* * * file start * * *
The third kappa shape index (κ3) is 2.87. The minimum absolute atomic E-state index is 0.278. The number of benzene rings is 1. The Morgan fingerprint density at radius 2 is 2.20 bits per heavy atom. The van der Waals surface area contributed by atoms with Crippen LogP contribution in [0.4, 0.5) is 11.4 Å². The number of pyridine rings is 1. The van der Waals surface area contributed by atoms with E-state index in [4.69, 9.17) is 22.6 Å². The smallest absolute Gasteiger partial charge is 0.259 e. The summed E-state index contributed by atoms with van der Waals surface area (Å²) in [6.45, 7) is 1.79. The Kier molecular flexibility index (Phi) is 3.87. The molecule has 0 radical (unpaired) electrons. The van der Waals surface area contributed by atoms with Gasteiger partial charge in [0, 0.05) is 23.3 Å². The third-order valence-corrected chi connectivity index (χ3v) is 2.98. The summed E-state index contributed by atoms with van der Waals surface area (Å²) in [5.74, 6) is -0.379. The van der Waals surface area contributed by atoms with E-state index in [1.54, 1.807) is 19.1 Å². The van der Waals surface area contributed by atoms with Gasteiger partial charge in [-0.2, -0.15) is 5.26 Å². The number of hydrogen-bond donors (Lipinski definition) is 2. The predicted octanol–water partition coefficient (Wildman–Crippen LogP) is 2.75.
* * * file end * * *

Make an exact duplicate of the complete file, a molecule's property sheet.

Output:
The third kappa shape index (κ3) is 2.87. The minimum absolute atomic E-state index is 0.278. The number of benzene rings is 1. The Morgan fingerprint density at radius 2 is 2.20 bits per heavy atom. The van der Waals surface area contributed by atoms with Crippen LogP contribution in [0.4, 0.5) is 11.4 Å². The number of pyridine rings is 1. The van der Waals surface area contributed by atoms with E-state index in [4.69, 9.17) is 22.6 Å². The smallest absolute Gasteiger partial charge is 0.259 e. The summed E-state index contributed by atoms with van der Waals surface area (Å²) in [6.45, 7) is 1.79. The Kier molecular flexibility index (Phi) is 3.87. The molecule has 0 radical (unpaired) electrons. The van der Waals surface area contributed by atoms with Gasteiger partial charge in [0, 0.05) is 23.3 Å². The third-order valence-corrected chi connectivity index (χ3v) is 2.98. The summed E-state index contributed by atoms with van der Waals surface area (Å²) in [5.74, 6) is -0.379. The van der Waals surface area contributed by atoms with E-state index in [1.54, 1.807) is 19.1 Å². The van der Waals surface area contributed by atoms with Gasteiger partial charge in [-0.2, -0.15) is 5.26 Å². The number of hydrogen-bond donors (Lipinski definition) is 2. The predicted octanol–water partition coefficient (Wildman–Crippen LogP) is 2.75.